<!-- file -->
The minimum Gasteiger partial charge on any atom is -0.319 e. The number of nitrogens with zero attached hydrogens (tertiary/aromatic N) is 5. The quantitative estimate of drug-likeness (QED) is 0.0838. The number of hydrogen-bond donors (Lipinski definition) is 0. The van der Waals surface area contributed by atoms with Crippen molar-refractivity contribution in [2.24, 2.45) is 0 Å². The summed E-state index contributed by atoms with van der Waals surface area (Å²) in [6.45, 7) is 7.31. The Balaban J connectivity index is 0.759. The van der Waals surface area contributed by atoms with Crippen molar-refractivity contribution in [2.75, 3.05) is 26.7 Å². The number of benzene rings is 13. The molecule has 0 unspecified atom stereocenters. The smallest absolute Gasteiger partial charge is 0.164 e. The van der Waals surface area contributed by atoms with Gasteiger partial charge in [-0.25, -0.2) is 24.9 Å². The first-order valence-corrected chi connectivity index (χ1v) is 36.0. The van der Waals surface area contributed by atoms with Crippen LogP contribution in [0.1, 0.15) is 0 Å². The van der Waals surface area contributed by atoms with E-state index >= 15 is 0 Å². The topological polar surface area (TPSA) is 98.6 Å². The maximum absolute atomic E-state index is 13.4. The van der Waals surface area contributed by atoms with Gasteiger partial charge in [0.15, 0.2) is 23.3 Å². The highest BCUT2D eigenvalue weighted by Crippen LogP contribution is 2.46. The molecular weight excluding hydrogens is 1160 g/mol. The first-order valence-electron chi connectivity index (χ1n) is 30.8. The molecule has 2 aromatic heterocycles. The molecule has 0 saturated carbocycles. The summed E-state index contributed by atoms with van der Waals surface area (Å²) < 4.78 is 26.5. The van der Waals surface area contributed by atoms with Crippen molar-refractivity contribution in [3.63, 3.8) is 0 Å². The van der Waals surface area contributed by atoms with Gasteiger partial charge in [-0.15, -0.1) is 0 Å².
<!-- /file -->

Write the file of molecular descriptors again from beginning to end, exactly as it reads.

The minimum Gasteiger partial charge on any atom is -0.319 e. The number of nitrogens with zero attached hydrogens (tertiary/aromatic N) is 5. The quantitative estimate of drug-likeness (QED) is 0.0838. The number of hydrogen-bond donors (Lipinski definition) is 0. The van der Waals surface area contributed by atoms with Crippen molar-refractivity contribution in [2.24, 2.45) is 0 Å². The summed E-state index contributed by atoms with van der Waals surface area (Å²) in [6.45, 7) is 7.31. The Balaban J connectivity index is 0.759. The van der Waals surface area contributed by atoms with Crippen molar-refractivity contribution in [2.75, 3.05) is 26.7 Å². The number of benzene rings is 13. The molecule has 0 unspecified atom stereocenters. The smallest absolute Gasteiger partial charge is 0.164 e. The van der Waals surface area contributed by atoms with Gasteiger partial charge in [-0.25, -0.2) is 24.9 Å². The first-order valence-corrected chi connectivity index (χ1v) is 36.0. The van der Waals surface area contributed by atoms with Crippen LogP contribution in [0.1, 0.15) is 0 Å². The van der Waals surface area contributed by atoms with E-state index >= 15 is 0 Å². The topological polar surface area (TPSA) is 98.6 Å². The maximum absolute atomic E-state index is 13.4. The van der Waals surface area contributed by atoms with Gasteiger partial charge in [0.15, 0.2) is 23.3 Å². The highest BCUT2D eigenvalue weighted by Crippen LogP contribution is 2.46. The molecular weight excluding hydrogens is 1160 g/mol. The first-order valence-electron chi connectivity index (χ1n) is 30.8. The molecule has 2 aromatic heterocycles. The molecule has 0 saturated carbocycles. The summed E-state index contributed by atoms with van der Waals surface area (Å²) < 4.78 is 26.5. The van der Waals surface area contributed by atoms with Crippen molar-refractivity contribution in [3.63, 3.8) is 0 Å². The van der Waals surface area contributed by atoms with Gasteiger partial charge in [-0.15, -0.1) is 0 Å².